This phenomenon certainly has repeated. Labor experienced swings against them of greater than 9% in eight seats in the outer north and outer west – the record was Greenvale with a gargantuan 15.1% swing. You might think this would have gained the Liberals some seats or at least made some Labor-held seats marginal. But no: the Liberals didn’t come close to winning any seats in the west or north, and the election finished with just one extra seat in this region on a margin under 6% (Yan Yean, 4.5%), joining already-marginal Melton (4.6%). With the exception of these two seats, the Liberals are not well set up to win any seats in this region in 2026.

In contrast, Labor experienced swings towards them across the eastern suburbs, strengthening their grip on Ashwood, Box Hill and Ringwood, while gaining Bayswater and Glen Waverley off the Liberals. The swing to Labor in Bayswater was 4.8%, the third highest in the state (first was the Geelong-based marginal South Barwon and second the safe Nationals seat of Euroa).

However Labor didn’t do well in the wealthy inner east and southeast that is historically Liberal heartland. Labor gained big swings in this ‘old money’ belt back in 2018 but won only one seat (Hawthorn). This time the region swung back to the Liberals and Labor lost Hawthorn (to new Liberal leader John Pesutto). This is the only silver lining out of this election for the Liberals: it is still possible to hold onto their heartland (albeit six seats is not a very large heartland).

6. Will the widely covered independent challengers to Labor in the western suburbs end up having any impact? Labor only holds two seats in the western suburbs with margins under 12% (Melton 5% and Werribee 9.1%). It would require gargantuan swings for Labor to lose any seats above 12%.

Well this is an easy one: no. Independents in the west were a complete and utter flop. In the three seats where media pundits expected independents to be most competitive, these were the independent primary votes:

  • Melton: 9.1% (plus 6.1% for two other independents)
  • Point Cook: 6.9% (plus 3.3% for two other independents)
  • Werribee: 5.9% (plus 0.7% for two other independents)


7. Prior to the 2022 Federal election, independents had been most successful in regional areas. Will prominent independents in Benambra and South West Coast defeat incumbent Liberal MPs? And can independents retain Mildura and Shepparton?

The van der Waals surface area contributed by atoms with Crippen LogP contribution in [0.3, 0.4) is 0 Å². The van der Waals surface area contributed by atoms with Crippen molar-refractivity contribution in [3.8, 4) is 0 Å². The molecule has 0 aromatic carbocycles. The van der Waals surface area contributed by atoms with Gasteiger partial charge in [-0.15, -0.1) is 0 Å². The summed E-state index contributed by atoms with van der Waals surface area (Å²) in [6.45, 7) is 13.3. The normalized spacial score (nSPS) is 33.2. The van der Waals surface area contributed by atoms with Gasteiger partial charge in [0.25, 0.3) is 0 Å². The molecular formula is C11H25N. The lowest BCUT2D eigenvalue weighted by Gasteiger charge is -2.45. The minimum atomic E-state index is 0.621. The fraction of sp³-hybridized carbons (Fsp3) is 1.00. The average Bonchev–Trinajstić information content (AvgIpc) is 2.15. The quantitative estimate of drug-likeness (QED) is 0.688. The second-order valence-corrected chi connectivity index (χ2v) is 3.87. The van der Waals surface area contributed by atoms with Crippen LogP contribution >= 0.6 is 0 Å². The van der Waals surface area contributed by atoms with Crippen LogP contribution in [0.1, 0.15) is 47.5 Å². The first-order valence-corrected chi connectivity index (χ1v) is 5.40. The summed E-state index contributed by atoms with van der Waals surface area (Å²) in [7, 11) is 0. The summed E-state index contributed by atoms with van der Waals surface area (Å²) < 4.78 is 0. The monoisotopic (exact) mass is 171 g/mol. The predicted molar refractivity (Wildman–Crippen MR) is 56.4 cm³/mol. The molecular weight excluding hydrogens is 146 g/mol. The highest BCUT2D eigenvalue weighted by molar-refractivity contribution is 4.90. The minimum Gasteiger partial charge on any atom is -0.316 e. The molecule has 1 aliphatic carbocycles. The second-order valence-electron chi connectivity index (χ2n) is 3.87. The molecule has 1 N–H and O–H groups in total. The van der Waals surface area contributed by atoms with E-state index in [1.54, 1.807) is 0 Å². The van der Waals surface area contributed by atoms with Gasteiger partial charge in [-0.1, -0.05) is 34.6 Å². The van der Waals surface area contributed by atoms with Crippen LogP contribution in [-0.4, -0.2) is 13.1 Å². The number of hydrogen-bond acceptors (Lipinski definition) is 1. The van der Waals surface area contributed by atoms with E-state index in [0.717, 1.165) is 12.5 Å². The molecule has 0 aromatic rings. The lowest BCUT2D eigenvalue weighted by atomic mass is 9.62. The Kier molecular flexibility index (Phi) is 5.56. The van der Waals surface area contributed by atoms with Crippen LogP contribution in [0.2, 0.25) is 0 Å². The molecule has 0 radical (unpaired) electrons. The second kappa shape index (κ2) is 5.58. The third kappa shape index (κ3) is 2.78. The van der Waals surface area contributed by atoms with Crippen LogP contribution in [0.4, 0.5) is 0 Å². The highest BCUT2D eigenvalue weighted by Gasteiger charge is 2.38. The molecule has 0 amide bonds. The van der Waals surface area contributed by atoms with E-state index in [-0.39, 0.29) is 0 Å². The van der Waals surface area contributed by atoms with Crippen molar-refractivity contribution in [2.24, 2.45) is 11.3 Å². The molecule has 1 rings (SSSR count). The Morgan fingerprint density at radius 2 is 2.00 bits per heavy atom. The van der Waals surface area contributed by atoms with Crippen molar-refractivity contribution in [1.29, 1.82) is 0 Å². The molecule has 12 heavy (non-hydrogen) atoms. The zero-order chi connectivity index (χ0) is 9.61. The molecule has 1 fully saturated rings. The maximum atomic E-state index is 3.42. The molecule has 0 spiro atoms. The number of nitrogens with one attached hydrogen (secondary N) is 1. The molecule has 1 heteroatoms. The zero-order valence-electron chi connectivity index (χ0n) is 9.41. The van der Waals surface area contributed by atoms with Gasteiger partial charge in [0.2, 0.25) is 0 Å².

This is one of the more curious and harder to explain results of the election. Not only did the independent in South-West Coast flop while the Benambra independent fell just short (again), but the Nationals defeated incumbent independents in Mildura and Shepparton. That’s pretty unusual. So Victoria has gone from having three country independents in the last parliament to zero in the current one. I’ll be interested to hear theories explaining this.

Speaking of independents…..

8. Finally, there’s the topic on everyone’s lips: the Teal independents. After their extraordinary success in the federal electorates of Kooyong and Goldstein, will they manage to defeat any inner suburban Liberal MPs (or the Labor MP in Hawthorn) at the state level?

I am relieved that I did not underestimate the Teals again. Instead, I over-corrected and over-estimated them.

In the end, the only Teal independent to make the final two was Kate Lardner in Mornington, who fell 0.7% short (ironically, this was the Teal candidate I gave the least chance to). Independents in Hawthorn and Kew ran decent campaigns but both ended up in third place behind the Labor and Liberal candidates, missing out on the final two. 

Overall, a poor result for independents. And a rare source of encouragement for the Liberal party.


I will conclude by comparing Victorian election results over the last decade. The following table shows seat total by party for the last four elections. Labor has now gained seats at three elections in a row, while the Liberals have gone backwards. There is rightly much scrutiny of the Liberal party and its campaign machinery after so many poor results. But more analysis should go into understanding how Victorian Labor, and Premier Dan Andrews, have managed to achieve such a sustained period of electoral success.

Table 2. Seats won by party over the last four Victorian elections.


*The election in the previously safely Liberal-held seat of Narracan was voided after a candidate died, so this seat is currently vacant. In this post, I have assumed the Liberals will win the supplementary election, getting them to 19 seats.